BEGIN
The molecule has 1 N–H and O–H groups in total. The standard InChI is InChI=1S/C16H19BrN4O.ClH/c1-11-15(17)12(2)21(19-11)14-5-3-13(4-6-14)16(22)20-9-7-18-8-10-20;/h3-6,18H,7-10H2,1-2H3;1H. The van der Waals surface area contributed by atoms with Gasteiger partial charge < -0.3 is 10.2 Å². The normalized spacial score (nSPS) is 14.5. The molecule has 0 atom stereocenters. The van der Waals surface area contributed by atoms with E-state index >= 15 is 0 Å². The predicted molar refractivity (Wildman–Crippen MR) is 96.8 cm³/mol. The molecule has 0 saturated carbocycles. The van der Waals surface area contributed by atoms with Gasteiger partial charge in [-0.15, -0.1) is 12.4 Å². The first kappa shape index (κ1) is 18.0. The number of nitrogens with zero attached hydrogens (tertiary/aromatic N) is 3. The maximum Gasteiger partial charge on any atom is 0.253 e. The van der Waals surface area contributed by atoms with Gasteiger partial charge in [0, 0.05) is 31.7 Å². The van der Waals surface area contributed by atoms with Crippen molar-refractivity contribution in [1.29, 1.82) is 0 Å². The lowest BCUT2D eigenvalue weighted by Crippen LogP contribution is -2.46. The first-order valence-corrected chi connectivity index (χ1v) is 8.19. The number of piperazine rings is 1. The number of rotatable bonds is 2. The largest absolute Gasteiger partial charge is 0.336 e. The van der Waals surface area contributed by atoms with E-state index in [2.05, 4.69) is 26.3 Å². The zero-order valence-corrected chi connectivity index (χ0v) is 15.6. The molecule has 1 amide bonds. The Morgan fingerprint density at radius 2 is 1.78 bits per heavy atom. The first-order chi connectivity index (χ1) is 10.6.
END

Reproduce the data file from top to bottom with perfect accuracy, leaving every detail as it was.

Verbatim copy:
The molecule has 1 N–H and O–H groups in total. The standard InChI is InChI=1S/C16H19BrN4O.ClH/c1-11-15(17)12(2)21(19-11)14-5-3-13(4-6-14)16(22)20-9-7-18-8-10-20;/h3-6,18H,7-10H2,1-2H3;1H. The van der Waals surface area contributed by atoms with Gasteiger partial charge < -0.3 is 10.2 Å². The normalized spacial score (nSPS) is 14.5. The molecule has 0 atom stereocenters. The van der Waals surface area contributed by atoms with E-state index >= 15 is 0 Å². The predicted molar refractivity (Wildman–Crippen MR) is 96.8 cm³/mol. The molecule has 0 saturated carbocycles. The van der Waals surface area contributed by atoms with Gasteiger partial charge in [-0.15, -0.1) is 12.4 Å². The first kappa shape index (κ1) is 18.0. The number of nitrogens with zero attached hydrogens (tertiary/aromatic N) is 3. The maximum Gasteiger partial charge on any atom is 0.253 e. The van der Waals surface area contributed by atoms with Gasteiger partial charge in [0, 0.05) is 31.7 Å². The van der Waals surface area contributed by atoms with Crippen molar-refractivity contribution in [1.29, 1.82) is 0 Å². The lowest BCUT2D eigenvalue weighted by Crippen LogP contribution is -2.46. The first-order valence-corrected chi connectivity index (χ1v) is 8.19. The number of piperazine rings is 1. The number of rotatable bonds is 2. The largest absolute Gasteiger partial charge is 0.336 e. The van der Waals surface area contributed by atoms with E-state index in [2.05, 4.69) is 26.3 Å². The zero-order valence-corrected chi connectivity index (χ0v) is 15.6. The molecule has 1 amide bonds. The Morgan fingerprint density at radius 2 is 1.78 bits per heavy atom. The first-order chi connectivity index (χ1) is 10.6.